If I run the following SQL from Interactive-SQL on version 16.0.0.2798

begin
  declare test numeric(4,2);
  set test = 40.73;

  select test as testNumeric,
         string(test) as testString
     for json raw;
end

The result I get is:

forjson(256,'testNumeric',jsontab."1",'testString',jsontab."2")
[{"testNumeric":40.729999999999994,"testString":"40.73"}]

How can I get "testNumeric" to be represented as 40.73 in the output?

asked 10 Dec '19, 07:17

Christian%20Hamers's gravatar image

Christian Ha...
53191426
accept rate: 33%

1

FYI V17 does the same thing. The docs are [cough] thin on JSON, so perhaps STRING() is the [cough] only answer.

(10 Dec '19, 07:59) Breck Carter
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Comment Text Removed

The thing with STRING() is that you get additional double quotes...

(10 Dec '19, 09:08) Christian Ha...

Although this seems to be a common JSON issue, it seems that numbers are converted to double in several JSON libraries based on JavaScript...

(10 Dec '19, 09:09) Volker Barth

I add that the number in JSON is stored as a double- precision floating-point, and probably the standard IEEE-754 will explain your result better.

But I agree with you, something is wrong there, instead of 40.729999999999994 I expected to see 40.7299999999999968736119626556

So, it is better to follow Breck's advice :)

(10 Dec '19, 09:21) Vlad
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> you get additional double quotes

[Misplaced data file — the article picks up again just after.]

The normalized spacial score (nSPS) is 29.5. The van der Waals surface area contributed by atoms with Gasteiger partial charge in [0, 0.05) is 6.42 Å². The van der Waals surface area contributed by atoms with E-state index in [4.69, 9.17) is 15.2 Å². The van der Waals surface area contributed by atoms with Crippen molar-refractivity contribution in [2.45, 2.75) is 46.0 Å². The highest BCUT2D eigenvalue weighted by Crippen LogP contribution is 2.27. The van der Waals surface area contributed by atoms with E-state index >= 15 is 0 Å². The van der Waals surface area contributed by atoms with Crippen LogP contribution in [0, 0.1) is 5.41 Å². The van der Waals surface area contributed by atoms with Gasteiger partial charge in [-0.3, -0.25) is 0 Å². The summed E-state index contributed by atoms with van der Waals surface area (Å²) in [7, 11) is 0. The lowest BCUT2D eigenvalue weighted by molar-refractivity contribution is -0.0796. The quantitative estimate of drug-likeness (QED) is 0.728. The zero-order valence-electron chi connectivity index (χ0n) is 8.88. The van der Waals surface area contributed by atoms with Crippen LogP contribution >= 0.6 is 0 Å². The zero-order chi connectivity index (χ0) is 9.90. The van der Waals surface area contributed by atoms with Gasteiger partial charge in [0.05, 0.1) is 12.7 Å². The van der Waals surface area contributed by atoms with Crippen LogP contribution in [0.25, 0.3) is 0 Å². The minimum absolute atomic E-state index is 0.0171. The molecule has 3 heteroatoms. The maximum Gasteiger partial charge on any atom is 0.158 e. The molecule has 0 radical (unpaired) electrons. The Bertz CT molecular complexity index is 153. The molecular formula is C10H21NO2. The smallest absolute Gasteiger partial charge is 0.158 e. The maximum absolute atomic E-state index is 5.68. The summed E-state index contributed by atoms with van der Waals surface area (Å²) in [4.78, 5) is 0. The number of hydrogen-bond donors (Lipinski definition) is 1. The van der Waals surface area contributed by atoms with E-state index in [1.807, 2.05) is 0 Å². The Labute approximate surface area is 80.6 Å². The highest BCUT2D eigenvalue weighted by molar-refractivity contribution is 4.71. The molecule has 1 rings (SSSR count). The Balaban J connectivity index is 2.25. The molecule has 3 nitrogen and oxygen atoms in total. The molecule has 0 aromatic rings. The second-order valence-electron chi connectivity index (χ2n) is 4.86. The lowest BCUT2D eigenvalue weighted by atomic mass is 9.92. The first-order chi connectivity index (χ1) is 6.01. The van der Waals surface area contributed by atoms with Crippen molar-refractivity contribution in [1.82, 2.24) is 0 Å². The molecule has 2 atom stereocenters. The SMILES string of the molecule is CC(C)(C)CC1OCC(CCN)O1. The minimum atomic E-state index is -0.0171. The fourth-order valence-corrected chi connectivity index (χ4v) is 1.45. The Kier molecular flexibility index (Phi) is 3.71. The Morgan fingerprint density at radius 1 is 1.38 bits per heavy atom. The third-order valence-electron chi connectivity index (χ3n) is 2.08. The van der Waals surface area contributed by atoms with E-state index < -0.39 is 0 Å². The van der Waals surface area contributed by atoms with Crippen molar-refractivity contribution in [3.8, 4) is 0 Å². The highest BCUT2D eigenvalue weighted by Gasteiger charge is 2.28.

Does that matter? It doesn't in HTML, you can code WIDTH=200 or WIDTH="200" and the browsers don't seem to mind.

BUT... you are correct, and I didn't notice the "quotes".

Caveat Emptor: I am clueless about JSON :)

(10 Dec '19, 11:45) Breck Carter

Strictly speaking, that should be written as "Breck's [cough] advice" :)

(10 Dec '19, 11:52) Breck Carter

Still an advice though. I played a little bit with JS, and it is interesting. My browsers Ch&FF do not have issues with the precision. Maybe they are using some heuristics or whatever... and instead of number(4,2), I'd experiment with decimal (or high precision values), or... just use the string, yes, with quotes. It doesn't matter what precision you might have, but at some point of time you will get these ,99999999999999999999991 values.

(10 Dec '19, 12:05) Vlad

If you set the test variable to 0.73 I would suspect similar behaviour as described. But then you get

[{"testNumeric":0.73,"testString":".73"}]

I would suspect

[{"testNumeric":0.729999999999994,"testString":"0.73"}]

So for value < 1 we need to use it without string() and for values > 1 we need to use. However that can not be solved in an if -statement.

Any solution for that?

(11 Dec '19, 04:53) Frank

I don't think the issue is limited to values > 1 vs. <= 1 although using only 2 fractional digits seems to be more common when values are between [-1;1].

E.g. when adapting the expression by varying subtrahends, I get two digits with "test = 40.73 - 44" but not with "40.73 - 45".

begin
  declare test numeric(4,2);
  set test = 40.73 - 45;

  select test as testNumeric,
         string(test) as testString
     for json raw;
end
(11 Dec '19, 05:21) Volker Barth
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question asked: 10 Dec '19, 07:17

question was seen: 258 times

last updated: 11 Dec '19, 05:22